Food for Runners

April 10, 2014 Updated: June 24, 2015

Running is a form of exercise that people of all ages and abilities can enjoy. The great things about running are that its free, it can be a group or solo activity, it’s a stress-reliever, it’s rewarding, it’s good for your health, you can go at your own pace, and the list goes on.

I started running this past June when I ran my first 10-kilometer race. One thing that happened during training was that I started to think a lot more about the food I was eating. I began looking at it more like fuel for my body rather than just food.

I consider myself to be a fairly healthy person, but it wasn’t until I had to consciously think about what I was going to eat before a run and after a run that I started to take a close look at what I was eating.

Running two or three miles is one thing, but once you start to run more than six or seven miles, you really need to rely on those healthy nutrients in your body to give you the energy and fuel to keep going.

Our bodies rely on carbohydrates, stored as glycogen, for fuel during exercise. Once we run out of carbs, our bodies start to burn fat. This transition from glycogen-burning to fat-burning is what many runners call “hitting the wall.” You feel tired, your muscles ache, and you just want to quit.

This is why it’s important before a long run or race to make sure your body has stored enough carbs, which is how the term carb-loading came about.

The day before a long run, fill up on healthy portions of carbohydrates with a delicious pasta dinner. To make sure their glycogen storage is topped off, some runners even gradually increase their carb intake up to a week before the race.

The morning of your race, be sure to eat a light, carb-filled breakfast about three hours before the race starts. You’ll want to allow yourself plenty of time for digestion. Stick with what you have been training with, the foods that you know work.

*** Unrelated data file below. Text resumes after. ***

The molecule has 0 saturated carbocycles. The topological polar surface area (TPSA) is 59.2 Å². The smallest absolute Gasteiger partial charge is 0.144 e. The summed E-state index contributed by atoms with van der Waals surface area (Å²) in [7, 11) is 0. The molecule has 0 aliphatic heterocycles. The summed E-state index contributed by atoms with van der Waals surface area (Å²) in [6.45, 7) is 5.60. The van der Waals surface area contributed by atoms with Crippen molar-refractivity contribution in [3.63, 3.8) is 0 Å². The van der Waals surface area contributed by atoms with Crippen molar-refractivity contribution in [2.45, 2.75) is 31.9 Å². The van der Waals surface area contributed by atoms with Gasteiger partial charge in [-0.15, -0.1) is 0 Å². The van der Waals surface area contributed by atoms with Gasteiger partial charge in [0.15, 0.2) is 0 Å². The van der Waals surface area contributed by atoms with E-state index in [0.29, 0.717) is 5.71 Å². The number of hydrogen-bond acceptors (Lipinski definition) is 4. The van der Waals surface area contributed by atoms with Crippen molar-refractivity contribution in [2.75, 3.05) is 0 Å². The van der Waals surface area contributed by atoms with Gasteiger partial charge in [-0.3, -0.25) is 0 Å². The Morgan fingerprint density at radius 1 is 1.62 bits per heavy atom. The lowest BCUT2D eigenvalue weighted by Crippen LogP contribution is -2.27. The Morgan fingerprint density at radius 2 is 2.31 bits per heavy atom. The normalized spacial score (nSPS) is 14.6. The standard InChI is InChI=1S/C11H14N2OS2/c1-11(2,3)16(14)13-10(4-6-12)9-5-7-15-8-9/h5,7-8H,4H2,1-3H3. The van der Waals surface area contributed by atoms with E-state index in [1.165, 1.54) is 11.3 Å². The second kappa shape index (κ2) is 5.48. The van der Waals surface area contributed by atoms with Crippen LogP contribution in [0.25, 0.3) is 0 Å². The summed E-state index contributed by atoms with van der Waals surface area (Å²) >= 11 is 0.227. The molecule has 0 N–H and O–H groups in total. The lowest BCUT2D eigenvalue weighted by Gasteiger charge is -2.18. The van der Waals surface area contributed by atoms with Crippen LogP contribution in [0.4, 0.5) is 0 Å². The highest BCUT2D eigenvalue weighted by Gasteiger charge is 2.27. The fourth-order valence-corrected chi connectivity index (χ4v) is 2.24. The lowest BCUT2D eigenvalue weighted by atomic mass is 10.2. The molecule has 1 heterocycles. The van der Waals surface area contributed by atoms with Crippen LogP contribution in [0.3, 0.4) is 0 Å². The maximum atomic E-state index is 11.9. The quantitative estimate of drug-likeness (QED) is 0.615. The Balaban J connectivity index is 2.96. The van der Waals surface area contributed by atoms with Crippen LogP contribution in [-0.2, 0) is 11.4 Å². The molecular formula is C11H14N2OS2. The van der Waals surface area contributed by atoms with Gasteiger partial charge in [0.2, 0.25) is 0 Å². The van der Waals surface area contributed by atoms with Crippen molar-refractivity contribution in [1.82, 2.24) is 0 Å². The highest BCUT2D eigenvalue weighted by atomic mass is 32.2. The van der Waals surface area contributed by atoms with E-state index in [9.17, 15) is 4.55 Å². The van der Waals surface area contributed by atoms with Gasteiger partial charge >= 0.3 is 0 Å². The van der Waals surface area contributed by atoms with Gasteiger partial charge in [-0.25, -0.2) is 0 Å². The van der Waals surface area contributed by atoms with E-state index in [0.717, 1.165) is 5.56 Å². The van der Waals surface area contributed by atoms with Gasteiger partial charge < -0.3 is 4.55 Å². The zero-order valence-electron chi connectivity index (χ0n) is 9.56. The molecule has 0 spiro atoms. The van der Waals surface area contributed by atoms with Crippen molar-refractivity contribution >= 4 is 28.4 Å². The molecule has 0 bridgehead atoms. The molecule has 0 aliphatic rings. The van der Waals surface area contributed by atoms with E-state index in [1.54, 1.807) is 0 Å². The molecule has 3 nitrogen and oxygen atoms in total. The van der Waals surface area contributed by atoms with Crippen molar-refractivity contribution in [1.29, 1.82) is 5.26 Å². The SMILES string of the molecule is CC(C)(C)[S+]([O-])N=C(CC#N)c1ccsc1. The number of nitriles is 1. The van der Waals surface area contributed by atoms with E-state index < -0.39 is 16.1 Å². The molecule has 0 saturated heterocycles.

Some simple breakfast ideas that runners swear by are a banana, (fruit loaded with potassium that can help prevent muscle cramping), a bagel, bowl of oatmeal, or a slice or two of whole wheat bread topped with peanut butter. This combo is a great mixture of carbs and protein to kick-start your race day.

Don’t forget to hydrate yourself leading up to race day. You’ll want to make sure your body is completely hydrated before you start your run. And as much as you’ll want to grab a cup of coffee to wake up, try to avoid it because it may cause stomach issues and will dehydrate you.

To avoid hitting the wall during your run, you’ll need to make sure you’re stocked with some carbs for refueling, which you’ll need to do every 45 minutes to an hour. There are tons of gels and sports beans on the market for long-distance runners, but you can easily use natural alternatives as well, like honey packets or dried fruit like apricots or raisins.

Remember to bring along a water bottle and hydrate yourself. If you’re running a race, there will be water stations located along the way.

Once the run is over and you’ve crossed the finish line, your nutrition plan hasn’t stopped yet. Your body is going to need to recover, and that’s where protein comes into play—it helps repair and rebuild muscles. Right after a race, you’ll often notice bagels at the finish line. These will help you refuel your glycogen storage, but try to top them off with some peanut butter for added protein.

Plan a post-run meal filled with high-protein foods, whether it be an egg breakfast (one egg has 10 percent of daily protein, plus amino acids, which will help with muscle repair), a cup of low-fat Greek yogurt like Olympus Greek Yogurt, or a salmon dinner, which is a great lean source of protein.

The best post-race drinks are chocolate milk, which has the perfect balance of carbs and protein to aid in muscle recovery, and coconut water, like Vita Coco, which is high in potassium.

Everyone is different and will digest foods differently. While training, it’s best to find what works for you and then stick with it. Don’t change things up just before race day.

Eco18 is a collective of creative-writing individuals from different backgrounds with a common goal—to live a healthier, more natural lifestyle. Their combined expertise, humor, and opinions explore green and sustainable in a practical, fun way. www.eco18.com

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